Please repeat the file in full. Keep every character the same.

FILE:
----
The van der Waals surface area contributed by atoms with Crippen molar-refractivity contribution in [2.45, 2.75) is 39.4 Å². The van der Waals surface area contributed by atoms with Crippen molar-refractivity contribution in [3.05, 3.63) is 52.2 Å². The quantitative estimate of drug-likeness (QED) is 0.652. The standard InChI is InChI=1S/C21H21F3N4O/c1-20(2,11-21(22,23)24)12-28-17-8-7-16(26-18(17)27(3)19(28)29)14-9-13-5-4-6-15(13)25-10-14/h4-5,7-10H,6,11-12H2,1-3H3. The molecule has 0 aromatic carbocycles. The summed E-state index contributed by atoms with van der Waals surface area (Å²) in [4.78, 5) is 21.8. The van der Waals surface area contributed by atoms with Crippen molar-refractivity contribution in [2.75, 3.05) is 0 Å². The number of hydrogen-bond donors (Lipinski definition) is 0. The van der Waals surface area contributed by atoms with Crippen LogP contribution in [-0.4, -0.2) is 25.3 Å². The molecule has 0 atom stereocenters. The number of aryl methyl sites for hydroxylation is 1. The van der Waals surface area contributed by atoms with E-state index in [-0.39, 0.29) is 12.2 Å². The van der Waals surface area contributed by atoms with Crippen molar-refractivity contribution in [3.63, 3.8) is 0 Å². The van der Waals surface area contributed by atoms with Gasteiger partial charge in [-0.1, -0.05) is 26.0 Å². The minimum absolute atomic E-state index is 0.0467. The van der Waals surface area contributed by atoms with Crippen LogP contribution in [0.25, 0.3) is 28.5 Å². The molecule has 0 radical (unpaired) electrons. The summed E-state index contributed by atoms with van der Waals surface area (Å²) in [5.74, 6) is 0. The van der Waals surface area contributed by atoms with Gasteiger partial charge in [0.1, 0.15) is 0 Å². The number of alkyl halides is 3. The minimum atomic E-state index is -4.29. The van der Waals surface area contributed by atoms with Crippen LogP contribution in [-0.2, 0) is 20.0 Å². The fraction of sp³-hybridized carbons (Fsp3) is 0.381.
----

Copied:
The van der Waals surface area contributed by atoms with Crippen molar-refractivity contribution in [2.45, 2.75) is 39.4 Å². The van der Waals surface area contributed by atoms with Crippen molar-refractivity contribution in [3.05, 3.63) is 52.2 Å². The quantitative estimate of drug-likeness (QED) is 0.652. The standard InChI is InChI=1S/C21H21F3N4O/c1-20(2,11-21(22,23)24)12-28-17-8-7-16(26-18(17)27(3)19(28)29)14-9-13-5-4-6-15(13)25-10-14/h4-5,7-10H,6,11-12H2,1-3H3. The molecule has 0 aromatic carbocycles. The summed E-state index contributed by atoms with van der Waals surface area (Å²) in [4.78, 5) is 21.8. The van der Waals surface area contributed by atoms with Crippen molar-refractivity contribution in [2.75, 3.05) is 0 Å². The number of hydrogen-bond donors (Lipinski definition) is 0. The van der Waals surface area contributed by atoms with Crippen LogP contribution in [-0.4, -0.2) is 25.3 Å². The molecule has 0 atom stereocenters. The number of aryl methyl sites for hydroxylation is 1. The van der Waals surface area contributed by atoms with E-state index in [-0.39, 0.29) is 12.2 Å². The van der Waals surface area contributed by atoms with Crippen molar-refractivity contribution in [3.63, 3.8) is 0 Å². The van der Waals surface area contributed by atoms with Gasteiger partial charge in [-0.1, -0.05) is 26.0 Å². The minimum absolute atomic E-state index is 0.0467. The van der Waals surface area contributed by atoms with Crippen LogP contribution in [0.25, 0.3) is 28.5 Å². The molecule has 0 radical (unpaired) electrons. The summed E-state index contributed by atoms with van der Waals surface area (Å²) in [5.74, 6) is 0. The van der Waals surface area contributed by atoms with Gasteiger partial charge in [0.1, 0.15) is 0 Å². The number of alkyl halides is 3. The minimum atomic E-state index is -4.29. The van der Waals surface area contributed by atoms with Crippen LogP contribution in [-0.2, 0) is 20.0 Å². The fraction of sp³-hybridized carbons (Fsp3) is 0.381.